What is the Optimal Treatment for Metastatic Colorectal Cancer? Controversial Points
Esther Uña Cidón*
Clinical Oncology Department, Faculty of Medicine, Clinical University Hospital of Valladolid, Spain
- *Corresponding Author:
- Esther Uña Cidón, MD, PhD
Professor, Clinical Oncology Department
Clinical University Hospital and Faculty of Medicine
C/ Ramon y Cajal s/n, 47005 Valladolid, Spain
Tel: 34 678938050
E-mail: [email protected]
Received Date: October 03, 2011; Accepted Date: November 14, 2011; Published Date: November 16, 2011
Citation: Cidón EU (2011) What is the Optimal Treatment for Metastatic Colorectal Cancer? Controversial Points. J Cancer Sci Ther S4:003. doi:10.4172/1948-5956.S4-003
Copyright: © 2011 Cidón EU. This is an open-access article distributed under the terms of the Creative Commons Attribution License, which permits unrestricted use, distribution, and reproduction in any medium, provided the original author and source are credited.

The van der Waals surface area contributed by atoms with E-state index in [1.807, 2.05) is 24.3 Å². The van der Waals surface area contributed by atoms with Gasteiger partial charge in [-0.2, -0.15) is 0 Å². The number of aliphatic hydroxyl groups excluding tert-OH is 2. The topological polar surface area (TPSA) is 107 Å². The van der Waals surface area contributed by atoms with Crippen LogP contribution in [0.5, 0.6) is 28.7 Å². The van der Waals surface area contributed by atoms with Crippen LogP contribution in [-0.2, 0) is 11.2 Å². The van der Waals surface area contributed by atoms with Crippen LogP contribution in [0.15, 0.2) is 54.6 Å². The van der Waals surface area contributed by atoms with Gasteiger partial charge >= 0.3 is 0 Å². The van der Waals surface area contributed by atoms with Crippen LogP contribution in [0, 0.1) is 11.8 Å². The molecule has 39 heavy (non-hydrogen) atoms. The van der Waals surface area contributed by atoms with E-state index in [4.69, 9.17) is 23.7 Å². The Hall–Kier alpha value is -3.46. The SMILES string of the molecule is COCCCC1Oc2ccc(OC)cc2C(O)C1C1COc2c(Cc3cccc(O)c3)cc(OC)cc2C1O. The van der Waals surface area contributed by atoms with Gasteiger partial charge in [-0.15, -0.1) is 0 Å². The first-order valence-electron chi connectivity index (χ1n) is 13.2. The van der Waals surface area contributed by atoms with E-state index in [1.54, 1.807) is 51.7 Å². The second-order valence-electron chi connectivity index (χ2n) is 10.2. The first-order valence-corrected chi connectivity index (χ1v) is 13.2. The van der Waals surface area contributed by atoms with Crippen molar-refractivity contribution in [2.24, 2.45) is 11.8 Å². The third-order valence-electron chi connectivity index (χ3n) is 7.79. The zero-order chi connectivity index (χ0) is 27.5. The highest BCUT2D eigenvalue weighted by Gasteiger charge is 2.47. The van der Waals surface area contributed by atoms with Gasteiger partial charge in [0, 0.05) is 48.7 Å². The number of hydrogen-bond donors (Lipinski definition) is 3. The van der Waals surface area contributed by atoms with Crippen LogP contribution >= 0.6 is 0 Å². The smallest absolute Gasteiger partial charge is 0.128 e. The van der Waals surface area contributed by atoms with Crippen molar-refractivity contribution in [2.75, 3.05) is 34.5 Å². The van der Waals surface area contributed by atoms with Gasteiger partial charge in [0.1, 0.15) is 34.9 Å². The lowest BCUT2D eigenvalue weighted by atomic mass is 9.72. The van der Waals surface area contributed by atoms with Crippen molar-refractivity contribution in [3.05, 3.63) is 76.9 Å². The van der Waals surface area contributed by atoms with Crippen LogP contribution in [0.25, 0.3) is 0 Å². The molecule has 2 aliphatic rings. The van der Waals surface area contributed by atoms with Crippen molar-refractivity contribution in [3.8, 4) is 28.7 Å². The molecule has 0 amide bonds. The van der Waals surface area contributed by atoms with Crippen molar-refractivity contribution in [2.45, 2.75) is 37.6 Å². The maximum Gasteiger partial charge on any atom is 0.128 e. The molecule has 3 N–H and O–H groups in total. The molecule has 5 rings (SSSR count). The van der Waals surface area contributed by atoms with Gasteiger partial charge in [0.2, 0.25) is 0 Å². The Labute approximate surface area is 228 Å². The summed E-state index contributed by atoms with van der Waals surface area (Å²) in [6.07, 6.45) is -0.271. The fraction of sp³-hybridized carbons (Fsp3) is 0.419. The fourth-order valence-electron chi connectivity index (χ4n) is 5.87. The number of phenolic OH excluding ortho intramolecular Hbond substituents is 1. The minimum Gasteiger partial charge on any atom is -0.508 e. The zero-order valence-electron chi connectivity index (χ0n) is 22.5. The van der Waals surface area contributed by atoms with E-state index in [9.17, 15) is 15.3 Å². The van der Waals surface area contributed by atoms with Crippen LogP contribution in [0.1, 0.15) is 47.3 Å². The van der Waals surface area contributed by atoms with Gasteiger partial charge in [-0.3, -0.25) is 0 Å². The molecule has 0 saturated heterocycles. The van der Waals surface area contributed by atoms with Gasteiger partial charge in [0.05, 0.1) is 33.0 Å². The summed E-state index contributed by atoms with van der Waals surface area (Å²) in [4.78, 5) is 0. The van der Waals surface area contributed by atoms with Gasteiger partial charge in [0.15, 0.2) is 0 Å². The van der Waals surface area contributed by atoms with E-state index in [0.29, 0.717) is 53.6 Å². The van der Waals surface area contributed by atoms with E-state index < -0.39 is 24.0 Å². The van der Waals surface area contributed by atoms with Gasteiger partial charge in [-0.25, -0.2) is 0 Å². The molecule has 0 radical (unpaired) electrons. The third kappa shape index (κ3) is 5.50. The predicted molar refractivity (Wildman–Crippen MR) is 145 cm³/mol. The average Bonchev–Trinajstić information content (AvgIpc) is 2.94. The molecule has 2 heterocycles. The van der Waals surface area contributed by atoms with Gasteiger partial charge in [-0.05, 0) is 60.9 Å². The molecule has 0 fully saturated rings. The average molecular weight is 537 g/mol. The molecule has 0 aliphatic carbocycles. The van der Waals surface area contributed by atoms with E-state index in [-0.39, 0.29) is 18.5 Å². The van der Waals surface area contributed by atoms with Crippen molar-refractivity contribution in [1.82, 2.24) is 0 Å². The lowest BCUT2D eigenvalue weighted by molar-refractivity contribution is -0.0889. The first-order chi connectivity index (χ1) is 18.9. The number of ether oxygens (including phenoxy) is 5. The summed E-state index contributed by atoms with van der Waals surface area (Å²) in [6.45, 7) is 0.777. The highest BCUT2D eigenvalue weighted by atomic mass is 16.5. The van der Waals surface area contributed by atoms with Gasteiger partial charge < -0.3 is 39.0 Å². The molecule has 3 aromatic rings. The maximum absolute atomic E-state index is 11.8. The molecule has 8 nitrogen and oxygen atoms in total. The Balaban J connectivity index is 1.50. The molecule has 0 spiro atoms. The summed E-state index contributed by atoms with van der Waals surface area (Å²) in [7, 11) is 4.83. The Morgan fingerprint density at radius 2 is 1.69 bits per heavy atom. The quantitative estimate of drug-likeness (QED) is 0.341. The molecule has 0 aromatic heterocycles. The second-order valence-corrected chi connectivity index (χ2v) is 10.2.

Colorectal cancer (CRC) is the second leading cause of death from cancer in the developed countries. Although great efforts have been made to achieve an early diagnosis, a large number of cases will present metastases. The natural history of metastatic (m) CRC has dramatically evolved in the recent years thanks to the introduction of modern chemotherapy and molecular therapies. With these agents the response rate has increased to 50% and survival has been improved not only progression free survival (PFS), which has reached 12 months, but also overall survival (OS) which is longer than 2 years. Despite this progress many questions remain to be answered, mainly those related to the sequential regimens, drug rotation, alternant or intermitent schedules, optimal duration of chemotherapy, the role of maintenance chemotherapy and the role of doublets or triplets. The optimal duration of chemotherapy is very important because it has a direct influence on the patient quality of life, survival and costs. There are several studies addressing this topic and the alternatives we have, such as “stop and go”, intermittent strategies or maintenance of only several agents and these studies reinforce the frequent behaviour of the oncologists to stop the treatment when the patient has obtained the maximum response. But there are some methodological problems in the analyzed trials which have determined that not all the professionals agree with this proposal. With this context it is essential to perform well designed clinical trials incorporating new drugs and addressing these questions. This article tries to review briefly all these controversial points.